A Daughter’s First Dance

A Daughter’s First Dance

From A 6th Bowl of Chicken Soup for the Soul

A Daughter’s First Dance

She was just a little girl when her four big brothers began going to dances. She helped polish their shoes, find matching socks for them and went with her mom to pick up corsages at the florist and suits at the cleaners. She’d stand in a corner giggling as they posed with their dates for photos and she always felt so special when they’d tell her to join in the picture too. At the breakfast table the next morning she’d sit wide eyed as she listened to their stories from the night before.

“Don’t worry, Amy,” they’d say. “Someday you’ll go to a dance, too. And then it’ll be our turn to watch you and the poor guy who’s gotta pass our inspection.”

Of course, someday was never going to come, for she was just a little girl with ponytails and a teddy bear.

And then incredibly, someday came, but the four brothers were gone. She called the oldest in Connecticut to tell him she was going to her first dance.

“Tell me about the guy,” he said.

She called her second brother at Northern Illinois University.

“Tell me about the guy,” he replied.

She called her third brother at Eastern Illinois University and her fourth brother at Notre Dame. They both responded, “Tell me about the guy.”

Her wrinkled, rapidly aging parents logged 2,158 miles looking for the perfect dress, while their telephone compiled 964 minutes as she and her friends made plans, canceled them, made new ones and changed them yet again.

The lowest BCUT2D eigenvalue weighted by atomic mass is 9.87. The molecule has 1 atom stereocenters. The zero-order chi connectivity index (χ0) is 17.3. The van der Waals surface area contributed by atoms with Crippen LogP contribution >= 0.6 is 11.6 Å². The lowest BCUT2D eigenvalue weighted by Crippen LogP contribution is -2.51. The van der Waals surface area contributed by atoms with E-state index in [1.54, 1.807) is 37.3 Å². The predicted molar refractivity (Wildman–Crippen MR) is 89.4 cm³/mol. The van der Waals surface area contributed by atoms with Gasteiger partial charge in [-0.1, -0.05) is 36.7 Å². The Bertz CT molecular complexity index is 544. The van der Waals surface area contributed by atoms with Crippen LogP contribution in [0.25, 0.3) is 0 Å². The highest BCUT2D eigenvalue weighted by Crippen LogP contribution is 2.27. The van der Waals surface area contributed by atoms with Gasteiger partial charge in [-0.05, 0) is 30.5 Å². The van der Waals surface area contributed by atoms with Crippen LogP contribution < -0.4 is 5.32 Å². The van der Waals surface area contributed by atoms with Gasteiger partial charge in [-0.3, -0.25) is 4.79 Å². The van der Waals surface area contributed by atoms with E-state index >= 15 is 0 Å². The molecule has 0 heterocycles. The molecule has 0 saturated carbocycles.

At last the big night arrived and so did the brothers. Dan came home to chauffeur the group. Mike arrived to tease her, and Bill drove in because he realized how much she wanted him there. Jack couldn’t fly in, but the bouquet of flowers he sent hugged her heart in a way she would always remember.

Suddenly the door bell rang and the weeks of anticipation were over. This was it! He was here! He was everything a first date should be—good-looking, kind and easy to talk to. Best of all, he attended her brothers’ high-school alma mater.

Once again, as in years gone by, the front room was filled with beautiful young people as photos were taken and flowers exchanged. Then, in a flurry of butterflies and laughter, they were gone.

When the house was quiet her parents walked past her bedroom. Amidst the wet towels, make up, nail polish, and assorted clutter, he sat—the teddy bear—a reminder that even though a young woman left for her first dance, a little girl would still return home at the end of the night.

Alice Collins

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